Tuesday, July 15, 2008
Haiku poet to share interpretation of slave ship passage
Posted by Clayton Hardiman | The Muskegon Chronicle June 22, 2008 00:22AM
Categories: Breaking News
Poets have striven to tell the story of the Middle Passage before.
And why not? The Middle Passage -- the forced transport across the Atlantic of kidnapped African men, women and children, packed like sardines in the holds of slave ships -- is a tale of such heartbreak, suffering and drama that it practically screams for artistic interpretation.
But, Mursalata Muhammad may be the first to recall the experience in just this way.
For one thing, she chose to write her verse in haiku, the spare, disciplined Japanese form of poetry that packs a world of meaning into every word and syllable. Muhammad also invited visual artists and musicians to create their own interpretations to accompany her work.
Artists from around the country responded to the invitation.
The poetry and accompanying art are part of a traveling exhibit called "Haiku Middle Passage." On display at the Muskegon County Museum of African American History through the end of August, the exhibit commemorates two centuries since the end of legalized transatlantic slave trading.
Muhammad, who is an associate professor of English at Grand Rapids Community College, will give a presentation during a reception at the African American history museum June 29. The reception is free of charge and open to the public.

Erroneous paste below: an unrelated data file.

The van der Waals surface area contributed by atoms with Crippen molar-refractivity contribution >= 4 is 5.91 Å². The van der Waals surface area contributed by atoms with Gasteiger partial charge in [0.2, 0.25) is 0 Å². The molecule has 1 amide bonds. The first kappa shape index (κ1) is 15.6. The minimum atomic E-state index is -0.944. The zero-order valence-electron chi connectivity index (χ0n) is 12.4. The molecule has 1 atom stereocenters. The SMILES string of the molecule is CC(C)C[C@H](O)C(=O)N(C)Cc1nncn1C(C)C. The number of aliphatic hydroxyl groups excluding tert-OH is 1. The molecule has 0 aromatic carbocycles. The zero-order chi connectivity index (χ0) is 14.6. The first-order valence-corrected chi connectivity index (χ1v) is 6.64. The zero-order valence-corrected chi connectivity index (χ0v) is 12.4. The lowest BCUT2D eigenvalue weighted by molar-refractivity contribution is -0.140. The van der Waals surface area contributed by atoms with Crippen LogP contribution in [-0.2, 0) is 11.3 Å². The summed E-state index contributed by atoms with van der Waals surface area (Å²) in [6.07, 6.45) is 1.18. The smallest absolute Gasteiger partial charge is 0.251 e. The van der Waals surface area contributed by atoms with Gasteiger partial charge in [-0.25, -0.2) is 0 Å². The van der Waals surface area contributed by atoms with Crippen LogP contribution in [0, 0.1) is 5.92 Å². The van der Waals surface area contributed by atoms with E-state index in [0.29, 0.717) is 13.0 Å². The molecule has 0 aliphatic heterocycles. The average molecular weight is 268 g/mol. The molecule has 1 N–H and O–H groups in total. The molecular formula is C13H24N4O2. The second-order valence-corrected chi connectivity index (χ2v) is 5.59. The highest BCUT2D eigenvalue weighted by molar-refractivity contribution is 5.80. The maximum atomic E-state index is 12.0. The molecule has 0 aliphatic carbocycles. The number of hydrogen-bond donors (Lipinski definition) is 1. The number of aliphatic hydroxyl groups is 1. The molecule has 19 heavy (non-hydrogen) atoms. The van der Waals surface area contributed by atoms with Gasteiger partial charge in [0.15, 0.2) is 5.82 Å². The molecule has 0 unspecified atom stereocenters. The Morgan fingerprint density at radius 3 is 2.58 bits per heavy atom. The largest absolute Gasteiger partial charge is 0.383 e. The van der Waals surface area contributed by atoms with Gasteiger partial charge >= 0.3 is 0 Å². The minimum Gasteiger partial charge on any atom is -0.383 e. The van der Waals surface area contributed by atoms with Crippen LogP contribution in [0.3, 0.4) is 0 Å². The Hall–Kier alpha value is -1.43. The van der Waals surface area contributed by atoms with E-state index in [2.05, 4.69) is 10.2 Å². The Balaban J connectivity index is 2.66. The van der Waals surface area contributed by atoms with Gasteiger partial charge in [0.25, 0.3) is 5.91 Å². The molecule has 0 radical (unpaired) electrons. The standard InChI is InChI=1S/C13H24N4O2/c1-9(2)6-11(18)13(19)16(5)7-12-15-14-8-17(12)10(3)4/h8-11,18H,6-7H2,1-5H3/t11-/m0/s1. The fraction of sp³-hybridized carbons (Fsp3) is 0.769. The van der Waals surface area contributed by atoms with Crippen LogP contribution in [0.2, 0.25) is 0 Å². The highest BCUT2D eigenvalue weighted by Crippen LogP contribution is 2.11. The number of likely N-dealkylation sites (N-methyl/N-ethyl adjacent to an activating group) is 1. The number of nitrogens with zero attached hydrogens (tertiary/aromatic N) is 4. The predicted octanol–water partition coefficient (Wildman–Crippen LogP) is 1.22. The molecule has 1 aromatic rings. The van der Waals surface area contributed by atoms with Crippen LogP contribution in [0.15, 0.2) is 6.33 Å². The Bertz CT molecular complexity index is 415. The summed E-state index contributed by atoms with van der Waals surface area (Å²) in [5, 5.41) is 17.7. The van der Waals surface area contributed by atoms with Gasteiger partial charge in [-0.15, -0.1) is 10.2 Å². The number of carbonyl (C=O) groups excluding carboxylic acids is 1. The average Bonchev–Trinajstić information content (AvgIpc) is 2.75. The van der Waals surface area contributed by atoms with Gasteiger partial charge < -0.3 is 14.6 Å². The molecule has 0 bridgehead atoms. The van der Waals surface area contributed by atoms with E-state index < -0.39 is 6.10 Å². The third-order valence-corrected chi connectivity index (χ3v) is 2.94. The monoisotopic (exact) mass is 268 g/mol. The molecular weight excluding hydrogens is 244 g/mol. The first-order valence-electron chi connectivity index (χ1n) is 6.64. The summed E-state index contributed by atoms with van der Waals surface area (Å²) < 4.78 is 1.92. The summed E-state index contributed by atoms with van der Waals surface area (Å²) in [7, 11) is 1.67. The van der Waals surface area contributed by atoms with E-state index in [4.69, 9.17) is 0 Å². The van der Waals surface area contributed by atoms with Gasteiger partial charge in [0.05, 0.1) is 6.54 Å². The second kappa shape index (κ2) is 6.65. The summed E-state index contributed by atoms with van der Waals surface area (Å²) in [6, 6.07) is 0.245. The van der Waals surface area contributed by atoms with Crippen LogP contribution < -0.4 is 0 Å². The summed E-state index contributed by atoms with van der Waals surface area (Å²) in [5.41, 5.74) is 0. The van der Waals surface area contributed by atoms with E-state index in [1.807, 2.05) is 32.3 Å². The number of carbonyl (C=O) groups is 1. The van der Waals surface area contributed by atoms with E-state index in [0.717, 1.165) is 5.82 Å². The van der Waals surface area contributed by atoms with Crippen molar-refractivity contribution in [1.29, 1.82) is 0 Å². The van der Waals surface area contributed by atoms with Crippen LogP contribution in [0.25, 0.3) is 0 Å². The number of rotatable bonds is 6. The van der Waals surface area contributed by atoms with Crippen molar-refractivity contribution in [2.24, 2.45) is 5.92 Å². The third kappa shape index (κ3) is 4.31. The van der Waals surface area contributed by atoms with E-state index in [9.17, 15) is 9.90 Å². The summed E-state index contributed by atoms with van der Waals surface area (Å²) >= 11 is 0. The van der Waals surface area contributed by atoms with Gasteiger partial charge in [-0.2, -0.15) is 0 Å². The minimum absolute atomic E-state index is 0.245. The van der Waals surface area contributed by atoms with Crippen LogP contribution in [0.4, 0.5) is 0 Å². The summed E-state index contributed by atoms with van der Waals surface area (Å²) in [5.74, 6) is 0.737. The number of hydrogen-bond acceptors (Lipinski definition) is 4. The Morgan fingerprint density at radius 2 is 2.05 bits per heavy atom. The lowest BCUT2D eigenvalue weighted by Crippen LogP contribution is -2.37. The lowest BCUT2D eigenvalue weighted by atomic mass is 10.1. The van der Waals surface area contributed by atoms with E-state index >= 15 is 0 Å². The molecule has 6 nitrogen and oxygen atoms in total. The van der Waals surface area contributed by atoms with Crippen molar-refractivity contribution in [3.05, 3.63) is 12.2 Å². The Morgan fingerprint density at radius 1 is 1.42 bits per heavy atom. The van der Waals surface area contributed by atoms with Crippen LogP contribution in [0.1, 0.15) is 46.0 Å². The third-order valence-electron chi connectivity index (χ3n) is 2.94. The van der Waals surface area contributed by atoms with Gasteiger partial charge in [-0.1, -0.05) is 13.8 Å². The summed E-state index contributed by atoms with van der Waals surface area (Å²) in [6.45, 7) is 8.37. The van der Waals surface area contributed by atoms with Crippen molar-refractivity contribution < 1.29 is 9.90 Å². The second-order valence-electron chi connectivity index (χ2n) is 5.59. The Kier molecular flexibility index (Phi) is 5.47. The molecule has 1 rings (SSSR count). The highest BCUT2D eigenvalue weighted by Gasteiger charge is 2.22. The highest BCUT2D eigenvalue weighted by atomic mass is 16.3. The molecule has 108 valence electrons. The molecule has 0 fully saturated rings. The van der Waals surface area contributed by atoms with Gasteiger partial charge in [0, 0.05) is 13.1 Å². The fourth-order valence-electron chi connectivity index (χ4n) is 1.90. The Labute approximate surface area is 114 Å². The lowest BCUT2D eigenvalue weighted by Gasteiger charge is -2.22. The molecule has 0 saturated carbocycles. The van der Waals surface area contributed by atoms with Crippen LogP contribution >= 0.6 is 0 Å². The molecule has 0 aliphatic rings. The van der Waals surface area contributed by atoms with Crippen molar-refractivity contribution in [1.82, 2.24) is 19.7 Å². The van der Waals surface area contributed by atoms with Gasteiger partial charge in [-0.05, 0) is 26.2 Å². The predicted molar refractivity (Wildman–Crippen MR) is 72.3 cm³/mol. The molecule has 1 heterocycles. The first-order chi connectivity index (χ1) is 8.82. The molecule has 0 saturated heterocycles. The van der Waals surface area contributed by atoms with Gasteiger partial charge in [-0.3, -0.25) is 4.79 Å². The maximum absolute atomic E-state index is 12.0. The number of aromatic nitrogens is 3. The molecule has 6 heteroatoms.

In a telephone interview, Muhammad described her vision of the Middle Passage. In many ways, it is distinct, perhaps even unique.
For one thing, she said, other poets who have tackled the historical subject tended to expand their stories to include "what happened before and after," including the Africans' capture and their lives in New World captivity.
Muhammad's intent, on the other hand "was to reproduce the experience on water," she said.
Muhammad said she did not cling to the traditional five-seven-five syllabic arrangement of traditional haiku. Most of the 17 haiku are written in a seven-five-five form. Others were altered to represent other people's perspectives, such as those of European crew members aboard the slave ships.
The bulk of the haiku were written 10 to 12 years ago, Muhammad said, when she was a graduate student at Penn State University.
Writing the haiku was "a very cathartic experience," Muhammad said. "I tend to research a lot," she said. "I won't say it was fun, but it was engaging."
But perhaps the most revealing experience was seeing the work visual artists produced in response to her poetry, Muhammad said. "I thought it was just amazing," she said.
The Muskegon area is the third display for the traveling exhibit. It opened at Grand Rapids Community College in October and then had a stop at Holy Family University in Philadelphia. Eventually Muhammad would like to achieve 200 showings, after which the contents would be auctioned with proceeds donated to charity.
Viewers are encouraged to visit a Web blog on the exhibit located online at haikumiddlepassageexhibit.blogspot.com.
The Muskegon County Museum of African American History is located at 7 E. Center. Hours of operation are 2:30 to 5:30 p.m. Thursday through Saturdays.